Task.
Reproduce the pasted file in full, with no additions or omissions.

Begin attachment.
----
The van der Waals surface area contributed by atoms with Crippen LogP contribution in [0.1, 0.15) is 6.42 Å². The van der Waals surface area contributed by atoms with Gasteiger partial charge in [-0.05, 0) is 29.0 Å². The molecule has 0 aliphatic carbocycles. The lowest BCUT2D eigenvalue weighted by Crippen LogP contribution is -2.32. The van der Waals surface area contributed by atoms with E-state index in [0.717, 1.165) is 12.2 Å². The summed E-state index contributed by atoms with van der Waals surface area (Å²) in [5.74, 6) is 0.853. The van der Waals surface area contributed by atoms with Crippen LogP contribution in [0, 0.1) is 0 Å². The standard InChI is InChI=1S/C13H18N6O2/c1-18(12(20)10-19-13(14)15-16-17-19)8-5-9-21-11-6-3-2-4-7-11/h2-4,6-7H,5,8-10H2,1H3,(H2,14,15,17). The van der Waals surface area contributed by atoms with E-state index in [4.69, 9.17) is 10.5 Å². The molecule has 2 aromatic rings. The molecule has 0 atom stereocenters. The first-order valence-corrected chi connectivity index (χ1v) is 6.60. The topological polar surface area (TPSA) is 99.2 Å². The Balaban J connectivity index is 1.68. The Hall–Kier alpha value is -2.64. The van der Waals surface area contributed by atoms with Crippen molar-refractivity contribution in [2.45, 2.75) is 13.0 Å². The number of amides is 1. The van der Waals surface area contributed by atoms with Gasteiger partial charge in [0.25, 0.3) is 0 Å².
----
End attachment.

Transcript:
The van der Waals surface area contributed by atoms with Crippen LogP contribution in [0.1, 0.15) is 6.42 Å². The van der Waals surface area contributed by atoms with Gasteiger partial charge in [-0.05, 0) is 29.0 Å². The molecule has 0 aliphatic carbocycles. The lowest BCUT2D eigenvalue weighted by Crippen LogP contribution is -2.32. The van der Waals surface area contributed by atoms with E-state index in [0.717, 1.165) is 12.2 Å². The summed E-state index contributed by atoms with van der Waals surface area (Å²) in [5.74, 6) is 0.853. The van der Waals surface area contributed by atoms with Crippen LogP contribution in [0, 0.1) is 0 Å². The standard InChI is InChI=1S/C13H18N6O2/c1-18(12(20)10-19-13(14)15-16-17-19)8-5-9-21-11-6-3-2-4-7-11/h2-4,6-7H,5,8-10H2,1H3,(H2,14,15,17). The van der Waals surface area contributed by atoms with E-state index in [4.69, 9.17) is 10.5 Å². The molecule has 2 aromatic rings. The molecule has 0 atom stereocenters. The first-order valence-corrected chi connectivity index (χ1v) is 6.60. The topological polar surface area (TPSA) is 99.2 Å². The Balaban J connectivity index is 1.68. The Hall–Kier alpha value is -2.64. The van der Waals surface area contributed by atoms with Crippen molar-refractivity contribution in [2.45, 2.75) is 13.0 Å². The number of amides is 1. The van der Waals surface area contributed by atoms with Gasteiger partial charge in [0.25, 0.3) is 0 Å².